• Guardian Hosts and Custodial Witnesses: In loco parentis in Women’s Ghost Stories, 1852–1920

    Author(s):
    Dr Jen Baker (see profile)
    Date:
    2021
    Group(s):
    Gothicists, Victorian Studies
    Subject(s):
    Ghosts in literature, American literature--Women authors, Women's writing, Children, Children in literature
    Item Type:
    Article
    Permanent URL:
    https://doi.org/10.17613/mtcm-f083
    Abstract:
    In the mid nineteenthcentury, a subgenre of ghost stories emerged that had roots in a hybrid tradition of institutional religious doctrine and oral folkloric expressions of anxiety over the fate of the child’s soul in the afterlife. Given the persistently high infant mortality rates and increased public awareness of child abuse across the classes, the growing presence of stranded child ghosts in literary fictions of the period represents, I suggest, doubts or fears over the newly dominant liberal insistence that all children would attain peace in heaven and would be reunited and cared for by their family, as well as looked after by God. The child in this period represents the completion of the domestic and gendered ideal and various non-fiction and fiction literatures urged a sense of community care and guardianship over the living child that was extended to its dead spirit. In a great number of ghost stories by well-known and obscure Anglophone women writers, childless female and male protagonists and narrators act as witnesses for, or saviours of, the orphaned ghost child in ways that reframe or interrogate prescribed ideals regarding motherhood, fatherhood, the spinster, and the bachelor, but which simultaneously project concerns over childlessness and childhood more widely.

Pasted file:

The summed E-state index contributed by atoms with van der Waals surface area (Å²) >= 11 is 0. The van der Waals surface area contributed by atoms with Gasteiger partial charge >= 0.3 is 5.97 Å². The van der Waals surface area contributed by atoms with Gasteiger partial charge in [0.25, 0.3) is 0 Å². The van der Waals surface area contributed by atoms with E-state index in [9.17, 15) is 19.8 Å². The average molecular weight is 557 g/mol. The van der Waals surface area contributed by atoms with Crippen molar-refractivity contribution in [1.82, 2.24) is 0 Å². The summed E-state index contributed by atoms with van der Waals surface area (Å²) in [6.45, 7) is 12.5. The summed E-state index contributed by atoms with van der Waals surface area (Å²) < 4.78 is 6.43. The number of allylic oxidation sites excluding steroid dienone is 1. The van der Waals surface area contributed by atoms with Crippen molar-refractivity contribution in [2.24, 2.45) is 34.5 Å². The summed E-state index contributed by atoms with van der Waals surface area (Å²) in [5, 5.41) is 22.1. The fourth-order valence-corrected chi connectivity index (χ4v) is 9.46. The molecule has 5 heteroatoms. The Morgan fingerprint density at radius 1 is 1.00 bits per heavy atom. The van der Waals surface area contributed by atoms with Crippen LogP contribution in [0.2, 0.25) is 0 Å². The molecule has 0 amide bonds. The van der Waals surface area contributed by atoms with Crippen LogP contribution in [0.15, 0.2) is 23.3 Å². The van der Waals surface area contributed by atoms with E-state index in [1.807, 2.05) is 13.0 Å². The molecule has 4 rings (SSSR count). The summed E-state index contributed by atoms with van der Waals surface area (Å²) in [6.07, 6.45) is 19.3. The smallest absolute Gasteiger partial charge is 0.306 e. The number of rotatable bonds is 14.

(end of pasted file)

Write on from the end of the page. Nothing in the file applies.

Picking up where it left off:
Metadata:
    Published as:
    Journal article    
    Status:
    Published
    Last Updated:
    3 months ago
    License:
    Attribution
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